On 15 May this year (2016) I was in the UK, joining others in an outdoor celebration of Conscientious Objectors (COs) held annually in Tavistock Square, London. I was there courtesy of my book An Unexpected Hero (2014), based on my research into Archie Baxter, World War One conscientious objector and father of poet James K. Baxter.
Ten peace groups shared the management of the London event which included speakers, choirs and the ceremony of placing a long-stemmed white carnation for a pacifist from each of seventy nations listed on a large memorial stone. Archibald Baxter had already been selected for New Zealand and I met people there who knew a great deal about him, as he wrote his celebrated book We Shall Not Cease in the UK.
I received a generous welcome and heard many moving speakers, including a young woman from Israel imprisoned for refusing compulsory military service. There are many of these COs, a fact little-known outside Israel and the women receive particularly abusive treatment.
An Unexpected Hero was welcomed by one of the main organising groups in particular, the UK Quaker Education team who gifted me many of their resources for promoting peaceful methods of dealing with conflict in schools.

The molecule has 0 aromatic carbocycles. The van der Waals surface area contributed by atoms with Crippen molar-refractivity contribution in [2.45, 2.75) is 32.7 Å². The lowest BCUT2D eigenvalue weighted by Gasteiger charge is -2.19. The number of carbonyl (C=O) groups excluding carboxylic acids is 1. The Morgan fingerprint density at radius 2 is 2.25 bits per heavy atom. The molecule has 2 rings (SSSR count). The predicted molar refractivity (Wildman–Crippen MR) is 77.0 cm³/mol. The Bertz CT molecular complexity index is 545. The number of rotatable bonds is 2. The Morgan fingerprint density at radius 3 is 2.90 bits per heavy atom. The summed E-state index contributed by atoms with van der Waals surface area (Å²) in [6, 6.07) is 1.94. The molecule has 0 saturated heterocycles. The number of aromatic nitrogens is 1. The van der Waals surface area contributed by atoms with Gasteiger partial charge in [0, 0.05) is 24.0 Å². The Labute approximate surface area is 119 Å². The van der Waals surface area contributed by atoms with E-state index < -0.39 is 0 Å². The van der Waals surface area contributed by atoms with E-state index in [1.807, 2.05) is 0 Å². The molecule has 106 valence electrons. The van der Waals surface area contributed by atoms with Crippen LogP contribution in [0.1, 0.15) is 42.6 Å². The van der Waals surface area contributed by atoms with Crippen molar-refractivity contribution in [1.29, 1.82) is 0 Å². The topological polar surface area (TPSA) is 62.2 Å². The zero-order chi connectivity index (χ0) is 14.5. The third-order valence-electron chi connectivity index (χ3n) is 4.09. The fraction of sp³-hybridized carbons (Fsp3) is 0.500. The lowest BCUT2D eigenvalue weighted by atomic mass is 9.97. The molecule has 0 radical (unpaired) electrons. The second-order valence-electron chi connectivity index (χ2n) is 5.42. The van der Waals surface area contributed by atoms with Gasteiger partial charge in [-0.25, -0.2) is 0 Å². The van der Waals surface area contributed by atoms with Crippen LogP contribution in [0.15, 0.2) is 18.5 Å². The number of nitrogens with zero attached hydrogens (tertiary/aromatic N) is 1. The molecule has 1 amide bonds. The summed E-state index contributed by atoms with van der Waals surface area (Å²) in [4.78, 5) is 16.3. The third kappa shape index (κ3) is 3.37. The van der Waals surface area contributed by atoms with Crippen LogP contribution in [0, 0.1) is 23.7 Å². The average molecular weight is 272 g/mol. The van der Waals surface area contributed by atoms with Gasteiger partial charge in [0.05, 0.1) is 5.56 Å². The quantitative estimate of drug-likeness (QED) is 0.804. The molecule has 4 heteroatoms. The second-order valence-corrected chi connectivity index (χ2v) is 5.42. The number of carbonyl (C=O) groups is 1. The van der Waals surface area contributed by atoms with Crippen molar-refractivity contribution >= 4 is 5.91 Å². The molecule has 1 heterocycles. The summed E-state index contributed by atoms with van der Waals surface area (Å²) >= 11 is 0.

The University for Peace in Costa Rica, a country mentioned at the end of An Unexpected Hero now includes a copy of the book in their library.
In mid-April, I was invited to give a seminar on ‘What Constitutes a Hero’ at the National Centre for Peace and Conflict Studies (NCPACS) at Otago University in Dunedin. Professor Kevin Clements, founder of the Centre has proved very supportive, organising this visit and introducing me to the members of the Archibald Baxter Trust who wanted a number of the books for competition prizes. They hold annual commemorative events and are establishing a memorial seat and plaque for Archie and other COs from Aotearoa.
An Unexpected Hero continues to open doors – and windows for me to discover people actively supporting non-violent ways of managing conflict.